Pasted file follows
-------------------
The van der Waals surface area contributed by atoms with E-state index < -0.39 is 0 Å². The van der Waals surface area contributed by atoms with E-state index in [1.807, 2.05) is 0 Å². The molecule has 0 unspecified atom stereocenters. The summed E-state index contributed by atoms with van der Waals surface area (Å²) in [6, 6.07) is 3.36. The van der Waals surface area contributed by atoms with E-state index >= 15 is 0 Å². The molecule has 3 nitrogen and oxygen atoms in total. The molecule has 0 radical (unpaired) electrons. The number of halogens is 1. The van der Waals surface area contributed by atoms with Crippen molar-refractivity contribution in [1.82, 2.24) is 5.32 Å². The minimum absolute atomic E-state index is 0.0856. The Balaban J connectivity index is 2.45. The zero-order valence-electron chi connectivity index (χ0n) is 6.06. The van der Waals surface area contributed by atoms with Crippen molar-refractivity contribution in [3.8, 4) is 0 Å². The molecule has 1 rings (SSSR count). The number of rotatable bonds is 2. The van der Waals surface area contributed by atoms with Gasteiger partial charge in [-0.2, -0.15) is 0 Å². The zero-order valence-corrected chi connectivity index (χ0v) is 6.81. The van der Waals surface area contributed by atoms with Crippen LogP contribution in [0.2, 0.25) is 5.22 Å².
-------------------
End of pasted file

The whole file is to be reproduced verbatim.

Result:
The van der Waals surface area contributed by atoms with E-state index < -0.39 is 0 Å². The van der Waals surface area contributed by atoms with E-state index in [1.807, 2.05) is 0 Å². The molecule has 0 unspecified atom stereocenters. The summed E-state index contributed by atoms with van der Waals surface area (Å²) in [6, 6.07) is 3.36. The van der Waals surface area contributed by atoms with E-state index >= 15 is 0 Å². The molecule has 3 nitrogen and oxygen atoms in total. The molecule has 0 radical (unpaired) electrons. The number of halogens is 1. The van der Waals surface area contributed by atoms with Crippen molar-refractivity contribution in [1.82, 2.24) is 5.32 Å². The minimum absolute atomic E-state index is 0.0856. The Balaban J connectivity index is 2.45. The zero-order valence-electron chi connectivity index (χ0n) is 6.06. The van der Waals surface area contributed by atoms with Crippen molar-refractivity contribution in [3.8, 4) is 0 Å². The molecule has 1 rings (SSSR count). The number of rotatable bonds is 2. The van der Waals surface area contributed by atoms with Gasteiger partial charge in [-0.2, -0.15) is 0 Å². The zero-order valence-corrected chi connectivity index (χ0v) is 6.81. The van der Waals surface area contributed by atoms with Crippen LogP contribution in [0.2, 0.25) is 5.22 Å².